Philippians 4:5 Let your gentleness be evident to all.
Gentleness is such an important virtue that Paul wanted it to be evident to everyone. It should not be a hidden virtue, like prayer or generosity, but an open virtue for everyone to see.
I am gentle and humble in heart (Matthew 11:29), said Jesus. [Y]our king comes to you, gentle and riding on a donkey (Matthew 21:5), wrote Matthew. By the humility and gentleness of Christ, I appeal to you (2 Corinthians 10:1), wrote Paul. And if someone is caught in a sin . . . restore that person gently (Galatians 6:1), wrote Paul again.
The world can be a brutal place, but Christians should be known for their gentleness. It should be evident to Republicans and Democrats, to Jews and Muslims, to heterosexuals and homosexuals, to the righteous and the wicked. Let your gentleness be evident to all, wrote Paul.
Philippians 4:6-7 Do not be anxious about anything, but in every situation, by prayer and petition, with thanksgiving, present your requests to God. And the peace of God, which transcends all understanding, will guard your hearts and your minds in Christ Jesus.
High level stress is bad for our health. It can lead to headaches, upset stomach, high blood pressure, heart problems, skin problems, asthma, arthritis, depression, chest pain, insomnia and more. By one estimate, seventy-five percent of adult doctor visits are for stress related ailments. Paul had a stressful life, but he also learned to receive God’s peace.
Imagine a God who loves you like a son or daughter, and has secured an eternal home for you, in the best of all possible worlds (John 14:2). Imagine a God who numbers the hairs of your head, and has promised that not one will be lost (Matthew 10:30, Luke 21:18). Imagine a God who watches over you so carefully that nothing bad will ever happen to you, that he will not use for your good (Romans 8:28-29). Since all these things are true, Do not be anxious about anything.
Philippians 4:8 [W]hatever is true, whatever is noble, whatever is right, whatever is pure, whatever is lovely, whatever is admirable—if anything is excellent or praiseworthy—think about such things.
Few things define us more than what we think about, and thankfully, we do not have to think about whatever pops into our head. God tells us what to think about, and he is the source of mental health. If you want to enjoy better mental health, all you have to do is think about what God says to think about.
A study showed that most people have about two hundred negative thoughts a day, and depressed people have about six hundred negative thoughts a day. It also showed that the average person is in a bad mood about a hundred days a year. All we need to do to improve our state of mind is to follow Paul’s prescription. If we exchange one hundred negative thoughts for one hundred positive thoughts every day, our lives will improve considerably.
Lucius Seneca (the Roman statesman and philosopher) lived at the same time as Paul, and may have been in Rome when Paul wrote this letter. Seneca was not a Christian, but he was highly regarded by the early church for his noble thoughts and character. I will govern my life and thoughts as if the whole world were to see the one and read the other, for what [good is it] to make anything a secret to my neighbor, when to God . . . all our privacies are open, he wrote. If this was the practice of a pagan, how much more should Christians govern their thoughts, and dwell on that which is good.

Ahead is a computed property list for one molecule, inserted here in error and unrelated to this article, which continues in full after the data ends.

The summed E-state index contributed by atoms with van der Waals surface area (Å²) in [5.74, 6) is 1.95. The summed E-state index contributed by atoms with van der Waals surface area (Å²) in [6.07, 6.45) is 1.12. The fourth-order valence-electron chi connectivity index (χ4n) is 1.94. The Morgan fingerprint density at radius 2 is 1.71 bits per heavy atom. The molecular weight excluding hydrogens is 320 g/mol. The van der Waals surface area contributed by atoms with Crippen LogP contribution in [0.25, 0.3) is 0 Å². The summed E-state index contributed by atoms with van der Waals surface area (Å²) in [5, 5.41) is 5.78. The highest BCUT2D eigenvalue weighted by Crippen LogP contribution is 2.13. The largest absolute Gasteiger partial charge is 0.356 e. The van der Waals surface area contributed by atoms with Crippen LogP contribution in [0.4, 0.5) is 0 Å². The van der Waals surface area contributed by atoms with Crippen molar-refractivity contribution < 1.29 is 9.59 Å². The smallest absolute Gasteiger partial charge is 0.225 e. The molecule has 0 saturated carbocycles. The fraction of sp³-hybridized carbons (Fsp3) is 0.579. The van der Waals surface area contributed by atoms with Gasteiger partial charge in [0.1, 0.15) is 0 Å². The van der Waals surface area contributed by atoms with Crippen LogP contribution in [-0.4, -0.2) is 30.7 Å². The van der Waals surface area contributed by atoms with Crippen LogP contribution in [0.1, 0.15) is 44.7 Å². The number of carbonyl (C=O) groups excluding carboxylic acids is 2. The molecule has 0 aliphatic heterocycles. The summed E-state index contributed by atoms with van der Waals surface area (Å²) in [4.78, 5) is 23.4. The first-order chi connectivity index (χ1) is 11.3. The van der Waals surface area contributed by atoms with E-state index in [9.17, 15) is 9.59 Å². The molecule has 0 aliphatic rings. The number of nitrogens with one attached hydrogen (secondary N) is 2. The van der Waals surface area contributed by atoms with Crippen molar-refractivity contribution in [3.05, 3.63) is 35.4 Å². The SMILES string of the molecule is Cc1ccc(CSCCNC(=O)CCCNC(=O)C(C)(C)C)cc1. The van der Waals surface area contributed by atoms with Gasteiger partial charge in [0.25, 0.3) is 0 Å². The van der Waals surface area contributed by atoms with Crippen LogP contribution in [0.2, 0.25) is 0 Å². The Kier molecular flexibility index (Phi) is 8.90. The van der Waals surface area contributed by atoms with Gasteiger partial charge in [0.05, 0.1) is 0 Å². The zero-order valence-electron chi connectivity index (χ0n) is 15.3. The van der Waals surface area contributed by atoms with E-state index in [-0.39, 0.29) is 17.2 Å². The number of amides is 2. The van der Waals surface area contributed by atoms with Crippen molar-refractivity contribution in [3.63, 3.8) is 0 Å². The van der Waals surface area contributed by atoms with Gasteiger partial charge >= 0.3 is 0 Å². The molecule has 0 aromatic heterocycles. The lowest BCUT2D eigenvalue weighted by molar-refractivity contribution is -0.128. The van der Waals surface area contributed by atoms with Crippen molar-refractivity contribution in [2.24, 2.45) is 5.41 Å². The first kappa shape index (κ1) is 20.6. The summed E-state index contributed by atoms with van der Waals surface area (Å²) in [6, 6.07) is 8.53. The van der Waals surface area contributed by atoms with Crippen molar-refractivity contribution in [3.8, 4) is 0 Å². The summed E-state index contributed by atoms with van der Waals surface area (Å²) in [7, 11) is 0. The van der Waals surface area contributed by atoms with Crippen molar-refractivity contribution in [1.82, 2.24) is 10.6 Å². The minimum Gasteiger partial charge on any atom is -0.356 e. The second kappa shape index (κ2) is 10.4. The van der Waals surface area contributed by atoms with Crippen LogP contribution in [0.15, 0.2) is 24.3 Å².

Philippians 4:11 I have learned to be content whatever the circumstances.
While Paul was under house arrest, he learned the secret of being content in any and every situation, whether well fed or hungry (Philippians 4:12). With Job he cold say, Naked I came from my mother’s womb, and naked I will depart. The Lord gave and the Lord has taken away; may the name of the Lord be praised (Job 1:21). Paul and Job both had God, and learned to be content with whatever God provided.
A professional athlete did not have much growing up, but eventually earned over ten million dollars a year. He had a wonderful home, a yacht, and several cars. But he considered himself poor because he was not a billionaire. But even billionaires should feel poor if they do not have Jesus Christ. What is a billion dollars, after all, when all you have is a few short years to enjoy it?
But if you will inherit bottomless wealth, and have forever to enjoy it, then you are truly rich. Believers can be content with whatever they have because, soon enough, they will have all they could ever want. How sad to be a billionaire, and not have Jesus Christ.
Philippians 4:19 And my God will meet all your needs according to the riches of his glory in Christ Jesus.
Paul was happy to receive financial support from the Philippians, and believed that God would meet their needs as well. Paul did not promise there would never be lean times, but that God would take care of them at all times.
Only once in my life was I without money and food at the same time. I was in my early twenties, and it was the night before payday. I was ready to go to bed hungry, but when I knelt to pray, I remembered a stack of returnable bottles in the basement. I took them to the store and had just enough for a loaf of bread, a carton of milk, and some peanut butter and jelly. I went to bed thanking God for meeting all my needs according to the riches of his glory in Christ Jesus.
Reflection and Review
How do you manage stress?
How do you handle negative thoughts?
Would you rather be rich or content?